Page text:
Germany’s decision not to buy the F-35 stealth fighter jet is a “retrograde step” that could hamper the country’s ability to operate at the same level as its Nato partners, according to the European head of Lockheed Martin, which manufactures the aircraft.
Jonathan Hoyle, vice-president for Europe at the US defence group, said the German decision in January to exclude the F-35 from further consideration as a replacement for its ageing Tornado fleet had caught a lot of governments “on the hop”. The German defence ministry said at the time it had decided to acquire either more Eurofighters from Airbus, the European group, or Boeing-made F-18s.
With the German rhetoric in the past three years having been about stepping up its defence capabilities, the decision not to consider the F-35 had prompted questions among other European governments over “Germany’s position going forward, and therefore what does it mean for Nato”, Mr Hoyle told the Financial Times in an interview.
He added that during a recent visit to Nato several ambassadors had expressed “disappointment” at the German decision. They had noted that while many of their countries were investing in fifth-generation fighter jet technology by opting for the F-35, “Germany, which has the biggest defence budget, has just taken this retrograde step and isn’t going to be there”.
“So when we go off and collaborate together operationally, if you are flying stealth, fifth-generation jets, you don’t want a fourth-generation jet in the middle of your operations because everyone can see that,” he added.
The German decision was seen by many defence observers as a signal by Berlin that it remained committed to pursuing a next-generation Franco-German “future combat air system” (FCAS). Paris had previously voiced fears that a German order to buy the F-35, widely seen as the most advanced aircraft on the shortlist, could have made the FCAS project — due to form the backbone of both countries’ air forces after 2040 — redundant.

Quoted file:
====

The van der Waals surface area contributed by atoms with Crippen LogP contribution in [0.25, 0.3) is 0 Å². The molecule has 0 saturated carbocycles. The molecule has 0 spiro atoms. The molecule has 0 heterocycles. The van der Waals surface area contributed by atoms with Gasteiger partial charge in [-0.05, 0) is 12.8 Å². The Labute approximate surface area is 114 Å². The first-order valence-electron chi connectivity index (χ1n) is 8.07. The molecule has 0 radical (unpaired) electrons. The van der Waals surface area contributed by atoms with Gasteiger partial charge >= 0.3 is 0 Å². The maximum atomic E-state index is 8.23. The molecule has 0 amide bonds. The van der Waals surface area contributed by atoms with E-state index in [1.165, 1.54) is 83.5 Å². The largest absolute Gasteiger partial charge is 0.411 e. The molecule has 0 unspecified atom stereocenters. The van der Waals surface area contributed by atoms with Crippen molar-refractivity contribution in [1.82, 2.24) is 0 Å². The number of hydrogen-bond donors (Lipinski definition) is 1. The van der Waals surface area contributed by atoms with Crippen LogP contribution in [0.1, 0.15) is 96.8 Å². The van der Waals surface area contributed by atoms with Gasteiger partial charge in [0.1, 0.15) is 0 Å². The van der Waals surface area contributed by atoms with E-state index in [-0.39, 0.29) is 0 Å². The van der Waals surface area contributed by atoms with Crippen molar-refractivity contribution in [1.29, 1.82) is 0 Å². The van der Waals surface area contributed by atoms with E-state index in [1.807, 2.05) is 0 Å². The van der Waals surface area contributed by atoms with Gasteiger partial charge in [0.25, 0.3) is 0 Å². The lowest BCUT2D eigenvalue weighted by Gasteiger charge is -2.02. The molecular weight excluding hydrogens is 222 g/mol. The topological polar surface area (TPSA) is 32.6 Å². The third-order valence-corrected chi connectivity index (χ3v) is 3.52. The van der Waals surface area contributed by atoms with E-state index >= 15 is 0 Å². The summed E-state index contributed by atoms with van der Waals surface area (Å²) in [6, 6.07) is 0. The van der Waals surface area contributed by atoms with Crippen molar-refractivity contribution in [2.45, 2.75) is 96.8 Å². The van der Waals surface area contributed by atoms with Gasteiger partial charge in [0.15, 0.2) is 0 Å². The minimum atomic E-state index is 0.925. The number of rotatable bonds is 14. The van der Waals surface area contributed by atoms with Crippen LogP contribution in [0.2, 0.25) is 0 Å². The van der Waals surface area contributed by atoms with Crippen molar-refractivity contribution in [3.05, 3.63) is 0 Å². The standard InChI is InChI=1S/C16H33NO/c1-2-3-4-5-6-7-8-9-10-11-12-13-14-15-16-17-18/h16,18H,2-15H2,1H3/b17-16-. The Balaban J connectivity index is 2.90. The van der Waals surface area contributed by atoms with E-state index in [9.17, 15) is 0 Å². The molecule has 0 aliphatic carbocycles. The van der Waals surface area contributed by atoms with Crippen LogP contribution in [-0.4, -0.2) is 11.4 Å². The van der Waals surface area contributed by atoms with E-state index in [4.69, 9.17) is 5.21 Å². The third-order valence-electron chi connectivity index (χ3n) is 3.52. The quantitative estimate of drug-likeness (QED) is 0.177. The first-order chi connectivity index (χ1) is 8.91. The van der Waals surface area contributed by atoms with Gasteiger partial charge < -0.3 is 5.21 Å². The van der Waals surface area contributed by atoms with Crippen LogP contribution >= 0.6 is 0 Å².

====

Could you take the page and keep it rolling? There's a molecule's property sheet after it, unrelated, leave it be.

A key issue for Germany, according to defence analysts, will be how a new fleet can continue to carry and deploy US nuclear weapons stationed at Büchel, in the west of the country, as part of Nato’s “nuclear sharing” arrangement. Any replacement for the Tornado will have to be able to do the same and be certified to do so by the US.
Germany’s position on defence has come under repeated fire from US president Donald Trump, who has criticised the government for not spending enough. Mike Pence, the US vice-president, renewed the criticism at Nato’s 70th anniversary celebrations this month.
Despite the setback on the F-35, Mr Hoyle said Lockheed continued to regard Germany as a “big addressable marketplace”. Lockheed has an interest in a number of significant defence programmes in the country, including heavy-lift helicopters, as well as missile defence, where Germany has a lead Nato role.
Europe remains a key growth area for Lockheed, added Mr Hoyle, notably Poland, which will become a regional hub for the group. Poland has pledged to spend 2 per cent of its strongly growing gross domestic product each year on defence as part of a 10-year modernisation plan outlined in 2013.